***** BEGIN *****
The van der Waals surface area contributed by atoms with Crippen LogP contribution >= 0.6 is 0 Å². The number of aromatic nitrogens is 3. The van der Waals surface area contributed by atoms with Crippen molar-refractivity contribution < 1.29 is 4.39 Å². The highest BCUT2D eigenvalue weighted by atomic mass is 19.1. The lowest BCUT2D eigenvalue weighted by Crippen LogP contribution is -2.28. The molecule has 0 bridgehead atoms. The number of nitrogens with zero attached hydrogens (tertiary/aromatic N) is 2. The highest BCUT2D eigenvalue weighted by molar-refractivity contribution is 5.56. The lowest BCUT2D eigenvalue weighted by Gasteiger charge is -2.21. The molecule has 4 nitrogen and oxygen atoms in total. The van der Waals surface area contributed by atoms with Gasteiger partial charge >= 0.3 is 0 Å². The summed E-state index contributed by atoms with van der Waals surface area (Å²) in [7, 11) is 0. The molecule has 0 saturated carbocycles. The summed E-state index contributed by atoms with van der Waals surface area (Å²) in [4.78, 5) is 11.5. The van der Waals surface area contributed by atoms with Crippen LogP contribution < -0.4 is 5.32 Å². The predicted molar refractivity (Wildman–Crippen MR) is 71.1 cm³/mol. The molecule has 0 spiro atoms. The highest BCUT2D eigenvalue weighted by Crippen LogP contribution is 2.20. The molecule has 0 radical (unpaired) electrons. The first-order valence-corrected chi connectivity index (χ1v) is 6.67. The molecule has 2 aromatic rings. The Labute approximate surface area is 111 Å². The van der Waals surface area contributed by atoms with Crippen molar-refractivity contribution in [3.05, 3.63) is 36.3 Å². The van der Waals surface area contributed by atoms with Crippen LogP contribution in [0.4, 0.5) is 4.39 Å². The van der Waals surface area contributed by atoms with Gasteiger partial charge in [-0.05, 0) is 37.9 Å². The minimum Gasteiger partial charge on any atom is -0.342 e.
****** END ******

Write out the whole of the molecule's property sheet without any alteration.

The van der Waals surface area contributed by atoms with Crippen LogP contribution >= 0.6 is 0 Å². The number of aromatic nitrogens is 3. The van der Waals surface area contributed by atoms with Crippen molar-refractivity contribution < 1.29 is 4.39 Å². The highest BCUT2D eigenvalue weighted by atomic mass is 19.1. The lowest BCUT2D eigenvalue weighted by Crippen LogP contribution is -2.28. The molecule has 0 bridgehead atoms. The number of nitrogens with zero attached hydrogens (tertiary/aromatic N) is 2. The highest BCUT2D eigenvalue weighted by molar-refractivity contribution is 5.56. The lowest BCUT2D eigenvalue weighted by Gasteiger charge is -2.21. The molecule has 4 nitrogen and oxygen atoms in total. The van der Waals surface area contributed by atoms with Gasteiger partial charge >= 0.3 is 0 Å². The summed E-state index contributed by atoms with van der Waals surface area (Å²) in [7, 11) is 0. The molecule has 0 saturated carbocycles. The summed E-state index contributed by atoms with van der Waals surface area (Å²) in [4.78, 5) is 11.5. The van der Waals surface area contributed by atoms with Crippen LogP contribution < -0.4 is 5.32 Å². The predicted molar refractivity (Wildman–Crippen MR) is 71.1 cm³/mol. The molecule has 0 spiro atoms. The highest BCUT2D eigenvalue weighted by Crippen LogP contribution is 2.20. The molecule has 0 radical (unpaired) electrons. The first-order valence-corrected chi connectivity index (χ1v) is 6.67. The molecule has 2 aromatic rings. The Labute approximate surface area is 111 Å². The van der Waals surface area contributed by atoms with Crippen molar-refractivity contribution in [3.05, 3.63) is 36.3 Å². The van der Waals surface area contributed by atoms with Crippen LogP contribution in [0.4, 0.5) is 4.39 Å². The van der Waals surface area contributed by atoms with Gasteiger partial charge in [-0.05, 0) is 37.9 Å². The minimum Gasteiger partial charge on any atom is -0.342 e.